The doctrine of stare decisis confers importance on every ruling or pronouncement of every judicial and quasi-judicial bodies like tribunals. While what the SC rules is the law of the land, as per Art.141 of the Constitution of India, and act as precedents which lower courts and authorities are bound to follow, the rulings of lower courts also act as precedent in their respective jurisdictions so long as they do not go counter to any past decision of any superior court or legal authority.
Foreign Judgments may be relied on by Indian courts, but only very carefully. Resort to foreign Law is not justified for deciding a question arising on an Indian statute unless it is such that it cannot be reasonably understood without such assistance.
Decisions themselves are not precedents. The reason(s) for the decision is the precedent – the ratio decidendi, or the distillate of judicial wisdom. Precedents are of two types:
Authoritative precedents – those that deciding authorities are bound to follow: Usually these are precedents set by superior courts, or of peer courts with higher bench strength.
Persuasive precedents – precedents which judges can be persuaded to follow, but are not bound to. These include judgments of peer courts (eg, for an HC, judgments of other HCs on same/ similar point) or rulings of the same HC delivered by the same bench strength. Foreign judgments are also considered persuasive judgements in cases where the same or similar issue has not be adjudicated upon by any Indian Court but there is precedent available in some foreign judgment/ ruling.
A constitutional Court cannot be restrained from referring to any foreign judgments; this exercise/practice is expected to proceed with utmost care before applying the ratio decidendi of a foreign Court’s decision to decide a domestic dispute. Various countries, specifically those following common law principles, have borrowed doctrines and precedents from one another. India is no exception. There are innumerable instances when the Indian Courts have relied on the judgments of foreign Courts.
A large proportion of Indian Laws themselves have been borrowed from various countries, primarily the United Kingdom, and adopted with specific alterations to accommodate Indian circumstances and legislative intent.
The Apex Court of India has a catena of cases, for example, in State of West Bengal v. B.K. Mondal and Sons, AIR 1962 SC 779 the SC held that “resort to English Law is not justified for deciding a question arising on an Indian statute unless it is such that it cannot be reasonably understood without such assistance”.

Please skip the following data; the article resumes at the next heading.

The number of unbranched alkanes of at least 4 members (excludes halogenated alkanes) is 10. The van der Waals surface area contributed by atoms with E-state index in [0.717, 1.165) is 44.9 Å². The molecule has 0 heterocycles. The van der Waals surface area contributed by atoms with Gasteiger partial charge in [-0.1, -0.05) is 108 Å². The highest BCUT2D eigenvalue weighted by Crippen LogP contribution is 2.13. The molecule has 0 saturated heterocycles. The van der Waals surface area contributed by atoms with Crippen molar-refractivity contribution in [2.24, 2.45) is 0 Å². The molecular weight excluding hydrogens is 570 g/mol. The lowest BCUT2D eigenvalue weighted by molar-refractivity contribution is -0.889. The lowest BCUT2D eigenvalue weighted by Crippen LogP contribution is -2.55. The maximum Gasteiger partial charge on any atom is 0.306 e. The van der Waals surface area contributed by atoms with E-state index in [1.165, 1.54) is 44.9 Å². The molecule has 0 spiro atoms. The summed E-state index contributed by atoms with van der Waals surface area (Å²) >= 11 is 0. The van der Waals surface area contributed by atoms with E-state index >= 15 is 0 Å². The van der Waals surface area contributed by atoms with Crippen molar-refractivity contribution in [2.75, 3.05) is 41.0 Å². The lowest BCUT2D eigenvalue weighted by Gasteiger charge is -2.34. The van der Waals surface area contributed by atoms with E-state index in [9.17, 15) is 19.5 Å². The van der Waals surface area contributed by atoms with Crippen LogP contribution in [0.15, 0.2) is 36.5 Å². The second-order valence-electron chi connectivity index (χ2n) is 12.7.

… “If the words used in the Indian statute are obscure or ambiguous perhaps it may be permissible in interpreting them to examine the background of the law or to derive assistance from English decisions bearing on the point”.
Therefore, in cases where there is no domestic law or no domestic ruling on the question before the Court, the Supreme Court of India has depended on foreign judgments. However, only persuasive value should be assigned to foreign precedents, contrary to existing the domestic law of the land.
In M.H. Hoskot v. State of Maharashtra AIR 1978 SC 802, the Supreme Court explicitly referred to American decisions to hold that poor and needy people were entitled to receive free legal aid. The idea of 'substantive due process' was interpreted to imply that free legal aids are an 'imperative processual piece of criminal justice where deprivation of life or personal liberty hangs in the judicial balance' inexplicit in Art. 21. The SC further said that “Free legal assistance at State cost is now treated as part of the fundamental rights of a person accused of an offence which may involve jeopardy to his life or personal liberty, if he is unable to engage a lawyer due to his indigence, or unable to secure legal services on account of other reasons”.
In this case reference was placed on the 'clear and present danger test for placing controls on speech that was developed in Schenek v. United States, 249 U.S. 47 (1919).
Again, while determining the doctrine of Basic Structure in Kesavananda Bharati v. State Of Kerala and Anr AIR 1973 SC 1420, the Supreme Court of India said that the doctrine's disapproval could not be justified just because it's vague and lays down uncertain test. A complete list of the essential elements comprising the basic structure cannot be itemized is no ground that these do not exist. Quoting Lord Ried in Ridge v. Baldwin  A.C. 40, Sikri C.J., observed, "in modern times opinions have sometimes been expressed that natural justice is so vague as to be practically meaningless. But I would regard these as tainted by the perennial fallacy that because something cannot be cut and dried or nicely weighed or measured therefore it does not exist. However, negligence is equally insusceptible of exact definition what a reasonable man would regard as negligence in particular circumstances are equally capable of serving as tests in law, and natural justice as it has been interpreted in the courts is much more defined than that."
Neither of these decisions are binding upon India's Apex court, but they have high persuasive value and Courts may legitimately turn to them for assistance.
Rajesh is a qualified CA & CWA. He has served as a Director of PricewaterhouseCoopers, a Director of a large urban co-operative bank and Dean of a B-School over the years. He has taught Finance for over 20 years & trained participants from several Companies and B-Schools. He is an educator and a learner (he believes both are inextricably intertwined), and a knowledge product developer. Law Gyani, which he has founded to help Law Students with their exam preparations, and to understand nuances of the law.
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